Variations in Pathogenicity of Three Different Forms of Rhizoctonia Inoculum and Assessment of Cultivar Resistance of Sugar Beet

Research Article

J Pathol & Microbiol. 2021; 3(1): 1019.

Variations in Pathogenicity of Three Different Forms of Rhizoctonia Inoculum and Assessment of Cultivar Resistance of Sugar Beet

Haque ME1 and Parvin MS2,3*

¹North Dakota State University, Fargo, USA

²Leibniz University Hannover, Germany

³Bangladesh Agricultural Research Institute, Joydebpur, Gazipur, Bangladesh

*Corresponding author: Most Shanaj Parvin, Leibniz University Hannover, Germany; Bangladesh Agricultural Research Institute, Joydebpur, Gazipur, Bangladesh

Received: July 02, 2021; Accepted: July 22, 2021; Published: July 29, 2021


Rhizoctonia solani causes pre-emergence and post-emergence damping-off, as well as crown and root rot of sugar beet (Beta vulgaris L.), which significantly affects the yield returns in the USA and Europe. The pathogen overwinters as sclerotia or melanized mycelium. Traditionally, the resistance of cultivars to R. solani is evaluated by scoring disease reactions at the crowns and roots of older seedlings, thus resistance is not evaluated during seed germination. Moreover, earlier studies evaluated cultivars resistance to R. solani using colonized whole barley or wheat grains which, unlike sclerotia, are artificial inocula of the pathogen that require time, space and technical know-how to produce. Moreover, colonized grains are prone to contamination with other pathogens, consumed by rodents/birds while applied in the field, and are often uneconomic. Considering those limitations, a study was undertaken (1) to develop in vitro methods to generate large-scale sclerotia, (2) to compare pathogenic potentials of sclerotia, mycelia, and colonized barley grains for optimization of dampingoff assays, and (3) to evaluate Rhizoctonia resistance of selected commercial cultivars during the seed germination phase. Comparing six different culture media, we found that R. solani had the highest radial growth (8.9 ± 0.04, cm³) at 8-days and the maximum number of sclerotia produced (203 ± 4.6) at 28-days in CV8 medium. We demonstrated significant differences in pathogenicity of the three different forms of R. solani inocula and susceptibility of cultivars to preand post-emergence damping-off. The highest pre-emergence damping-off and root rot were observed with sclerotia, and the highest post-emergence dampingoff was recorded with both sclerotial and colonized barley inocula. In addition, varietal differences in susceptibility to pre- and post-emergence damping-off were noted. The highest pre-emergence damping-off was recorded on cv Crystal 101RR and lowest in Maribo MA 504. The highest post-emergence damping-off was recorded on BTS 8500 and the lowest in Crystal 467. The maximum mean root rot was observed in BTS 8500, BTS 8606, and Crystal 101R. Our studies demonstrated that sclerotia serve as efficient natural inocula, reemphasized that host-pathogen interactions differ at the early vs. late stages of sugar beet growth, and highlighted the need to reevaluate commercial sugar beet cultivars for resistance at the seed germination stage.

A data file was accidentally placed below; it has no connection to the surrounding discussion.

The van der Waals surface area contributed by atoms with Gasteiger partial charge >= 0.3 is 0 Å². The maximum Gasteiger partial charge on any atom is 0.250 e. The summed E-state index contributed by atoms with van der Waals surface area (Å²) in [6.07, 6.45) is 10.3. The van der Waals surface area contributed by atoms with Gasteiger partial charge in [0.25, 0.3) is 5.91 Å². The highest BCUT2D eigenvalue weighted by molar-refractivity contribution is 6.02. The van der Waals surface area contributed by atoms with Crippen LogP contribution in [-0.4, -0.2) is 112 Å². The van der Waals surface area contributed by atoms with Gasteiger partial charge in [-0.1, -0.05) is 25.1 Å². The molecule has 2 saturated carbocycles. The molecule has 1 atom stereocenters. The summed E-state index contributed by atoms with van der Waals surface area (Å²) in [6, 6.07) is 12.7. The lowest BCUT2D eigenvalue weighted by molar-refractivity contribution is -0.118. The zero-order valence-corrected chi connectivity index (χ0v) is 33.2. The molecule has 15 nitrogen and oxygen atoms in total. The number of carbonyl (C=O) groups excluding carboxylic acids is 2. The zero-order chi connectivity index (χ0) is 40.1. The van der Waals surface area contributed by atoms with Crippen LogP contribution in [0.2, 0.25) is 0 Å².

Keywords: Sugar beet; Sclerotia; Mycelial plug; Colonized barley; Cultivars; Root rot